Wednesday, July 9, 2008

Better At Achieving a More Immediate Relief Than Offshore Drilling

Rampant speculation in the commodities futures market is driving up prices
out of proportion to marketplace demands. The problem is speculators are
increasingly buying and selling commodities such as oil even though they
have no intention of using the product. The unregulated speculators are
pocketing billions of dollars at our expense. The cost of food has gone
up, the price at the pump has gone way up, and I'm already concerned about
how much more it will cost to heat my home this winter.

To lower oil prices for all Americans we need to increase domestic supply,
exploration, alternative energy sources and conservation. We also must
protect bona fide speculation and hedging.

To address excessive speculation, Congress should promptly take the
following actions:

1. Re-establish strict position limits on energy commodities - Position
limits have existed since 1936 and work well at curtailing excessive
speculation. Any trader that in not hedging with the intention of taking
physical delivery of a commodity must be subject to strict position limits
in all contract months.

2. Close the London Loophole - Foreign Boards of Trade with U.S. Terminals
trading futures contracts that cash-settle against U.S. contracts should
face the exact same regulations as U.S. exchanges. It is not fair for U.S.
futures exchanges to face more regulation than their foreign counterparts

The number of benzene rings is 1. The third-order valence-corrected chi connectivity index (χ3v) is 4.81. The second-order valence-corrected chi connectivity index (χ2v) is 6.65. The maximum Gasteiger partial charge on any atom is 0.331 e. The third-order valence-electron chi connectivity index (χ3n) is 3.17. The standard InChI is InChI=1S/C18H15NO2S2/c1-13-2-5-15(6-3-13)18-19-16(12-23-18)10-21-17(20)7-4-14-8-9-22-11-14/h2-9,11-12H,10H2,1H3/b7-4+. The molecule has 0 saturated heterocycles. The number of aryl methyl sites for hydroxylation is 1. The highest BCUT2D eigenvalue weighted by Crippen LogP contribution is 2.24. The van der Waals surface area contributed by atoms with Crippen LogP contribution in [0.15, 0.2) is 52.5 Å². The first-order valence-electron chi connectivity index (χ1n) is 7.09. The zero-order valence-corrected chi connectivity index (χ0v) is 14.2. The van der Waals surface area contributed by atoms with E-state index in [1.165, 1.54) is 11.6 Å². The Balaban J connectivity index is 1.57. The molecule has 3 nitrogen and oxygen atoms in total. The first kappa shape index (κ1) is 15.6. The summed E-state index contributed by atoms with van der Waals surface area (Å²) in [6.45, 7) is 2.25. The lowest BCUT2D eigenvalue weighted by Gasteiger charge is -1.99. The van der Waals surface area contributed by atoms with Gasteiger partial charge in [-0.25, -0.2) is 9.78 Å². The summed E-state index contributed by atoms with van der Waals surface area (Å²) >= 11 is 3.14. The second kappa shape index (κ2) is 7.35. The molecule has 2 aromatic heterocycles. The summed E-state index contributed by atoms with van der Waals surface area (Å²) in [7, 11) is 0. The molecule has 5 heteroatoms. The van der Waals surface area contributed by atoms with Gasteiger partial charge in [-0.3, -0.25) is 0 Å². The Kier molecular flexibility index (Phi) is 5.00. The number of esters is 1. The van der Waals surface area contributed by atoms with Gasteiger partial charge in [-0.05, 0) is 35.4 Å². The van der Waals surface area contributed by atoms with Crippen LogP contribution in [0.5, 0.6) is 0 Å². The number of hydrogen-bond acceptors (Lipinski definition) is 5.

trading in U.S. commodities.

3. Regulate "swaps trades" - All trades in the over-the-counter (OTC)
swaps market must be subject to strict position limits. It is unfair to
exempt swaps dealers from the same regulations that other market
participants face. Experts have estimated the size of the OTC markets as
nine or ten times larger than the futures markets.

4. Fully close the "Enron loophole" - "Exempt Commercial Markets" that
trade U.S. contract which are nearly identical to fully regulated
contracts should no longer be exempt from the same regulations that apply
to Designated Commercial Markets such as the NYMEX.

5. Bring transparency to all energy trading - Positions of traders in all
markets should be reported to the Commodity Futures Trading Commission
(CFTC) and should be properly categorized based on where the trades occur
and who is doing the trading. This will provide vital information that can
be used to detect and prevent market manipulation.

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